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Riding for Survivors 

Tour des Chutes raises money for local cancer survivors—and offers a plethora of fun rides

  • Photos courtesy of Tour Des Chutes

Road biking can seem intimidating, with the spandex shorts and the skinny tires and the really long races. But in Bend, there are a lot of cyclists who want to watch other people get out there on those skinny tires. If you've been contemplating wiggling into some spandex and hitting the road to challenge yourself—but also support a good cause, Tour des Chutes is your opportunity this week.

"There's something for everyone," explained Anne Linton, a member of Team Sunnyside and one of the safety riders for the Tour des Chutes. "It's for a great cause, it's a great community activity and it's a lot of fun."

Tour des Chutes is a ride for cancer survivorship. All the proceeds go to St. Charles' Cancer Center survivorship programs and Pediatric Foundation, a nonprofit that supports families who have a child with cancer. In the past, Tour des Chutes has raised more than $900,000 for cancer programs.

Cyclists of all ages and abilities live in Bend, and everyone will find a ride for their ability level, whether they're a kid who recently mastered a two-wheel bike or a seasoned century rider, riders can choose anything from 7-mile to 100-mile rides, and even a 5k run.

Gary Bonacker, a co-owner of Sunnyside Sports and a brain cancer survivor, started the ride after seeing how cancer affected people in the long term—beyond the symptoms of the disease.

click to enlarge screen_shot_2017-07-05_at_4.23.19_pm.png

"When cancer is diagnosed early it is being managed more as a chronic disease. Because of this we need more support and education for these cancer survivors," Bonacker explained on the Tour des Chutes website. "Over 40 percent of cancer patients suffer from depression and over 50 percent have other health challenges associated with the cancer."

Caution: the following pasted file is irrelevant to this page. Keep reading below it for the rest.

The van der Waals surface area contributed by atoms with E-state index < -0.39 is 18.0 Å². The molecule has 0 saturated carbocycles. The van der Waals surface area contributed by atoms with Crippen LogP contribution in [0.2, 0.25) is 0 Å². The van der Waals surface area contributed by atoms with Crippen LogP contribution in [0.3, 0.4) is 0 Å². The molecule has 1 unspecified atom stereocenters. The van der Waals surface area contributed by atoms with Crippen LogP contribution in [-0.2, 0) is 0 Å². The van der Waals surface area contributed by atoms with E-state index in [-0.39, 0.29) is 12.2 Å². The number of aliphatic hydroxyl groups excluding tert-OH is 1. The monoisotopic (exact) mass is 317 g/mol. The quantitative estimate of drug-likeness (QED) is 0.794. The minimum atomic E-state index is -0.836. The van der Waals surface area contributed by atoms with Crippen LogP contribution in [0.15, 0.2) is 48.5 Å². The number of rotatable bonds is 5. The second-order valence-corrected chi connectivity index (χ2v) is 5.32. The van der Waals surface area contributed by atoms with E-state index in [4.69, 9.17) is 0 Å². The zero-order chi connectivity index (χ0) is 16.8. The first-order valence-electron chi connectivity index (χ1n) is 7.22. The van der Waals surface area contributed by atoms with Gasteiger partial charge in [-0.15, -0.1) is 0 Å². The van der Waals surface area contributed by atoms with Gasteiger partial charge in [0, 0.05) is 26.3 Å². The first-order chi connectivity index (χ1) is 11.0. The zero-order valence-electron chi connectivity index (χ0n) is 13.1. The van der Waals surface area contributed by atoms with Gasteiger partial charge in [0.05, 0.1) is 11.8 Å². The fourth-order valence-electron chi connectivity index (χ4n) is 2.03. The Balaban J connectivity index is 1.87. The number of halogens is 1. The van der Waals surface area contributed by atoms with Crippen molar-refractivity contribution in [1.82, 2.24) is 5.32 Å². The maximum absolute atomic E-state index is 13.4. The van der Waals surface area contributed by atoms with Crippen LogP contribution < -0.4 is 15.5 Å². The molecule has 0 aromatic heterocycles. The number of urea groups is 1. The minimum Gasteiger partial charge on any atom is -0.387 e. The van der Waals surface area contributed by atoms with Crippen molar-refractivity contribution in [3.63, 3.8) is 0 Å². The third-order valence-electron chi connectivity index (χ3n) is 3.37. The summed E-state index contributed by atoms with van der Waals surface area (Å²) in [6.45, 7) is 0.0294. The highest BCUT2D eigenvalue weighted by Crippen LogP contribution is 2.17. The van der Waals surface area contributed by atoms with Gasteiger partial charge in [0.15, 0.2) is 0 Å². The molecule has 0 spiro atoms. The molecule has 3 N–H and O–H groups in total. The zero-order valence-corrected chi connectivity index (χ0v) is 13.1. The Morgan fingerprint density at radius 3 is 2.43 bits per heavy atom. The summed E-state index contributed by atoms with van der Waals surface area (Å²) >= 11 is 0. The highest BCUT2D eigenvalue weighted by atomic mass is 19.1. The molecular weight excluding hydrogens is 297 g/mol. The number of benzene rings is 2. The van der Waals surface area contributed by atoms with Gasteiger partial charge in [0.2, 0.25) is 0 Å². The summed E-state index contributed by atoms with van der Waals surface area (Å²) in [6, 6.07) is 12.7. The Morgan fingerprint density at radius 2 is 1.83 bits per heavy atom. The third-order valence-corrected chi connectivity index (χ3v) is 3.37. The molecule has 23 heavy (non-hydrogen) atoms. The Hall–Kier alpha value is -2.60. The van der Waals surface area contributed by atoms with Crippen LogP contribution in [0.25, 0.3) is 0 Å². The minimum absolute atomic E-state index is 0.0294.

In the early years of Tour des Chutes, organizers divided the earnings between the LiveStrong Foundation and the St. Charles Cancer Center, but starting in 2013 all of the proceeds were kept local.

click to enlarge Open to all rider levels - PHOTOS COURTESY OF TOUR DES CHUTES
  • Photos courtesy of Tour Des Chutes
  • Open to all rider levels

The ride is open to everyone, but cancer survivors get a special finish chute and are given a rose at the end of the race, said Linton. All riders are encouraged to write names of people they know who have or had cancer on their race bibs.

"Tour des Chutes has a different meaning for the riders," Bonacker said. "It is more than just another cycling event. The ride gives you time to reflect on where you are in life, the full meaning of being a part of this world and time to reflect on the people you love. People love to stay after the ride for hours, talking with friends, meeting new friends and just enjoying the moment."

If you're considering doing one of the longer rides, Linton says the Tour des Chutes is a great option because it's relatively flat, and it's well aided with stops, safety riders to help out participants, and cars donated by Robberson Ford to get around the course.

"I'd been doing a lot of road riding and wanted to test my legs and endurance on the 50-mile route," rider Janice Hughes said. "The best part was the scenery, but the event volunteers at the rest stops and the camaraderie among the riders made it really special."

Tour des Chutes

July 8

Routes start at staggered times

High Lakes Elementary School

2500 NW High Lakes Loop, Bend

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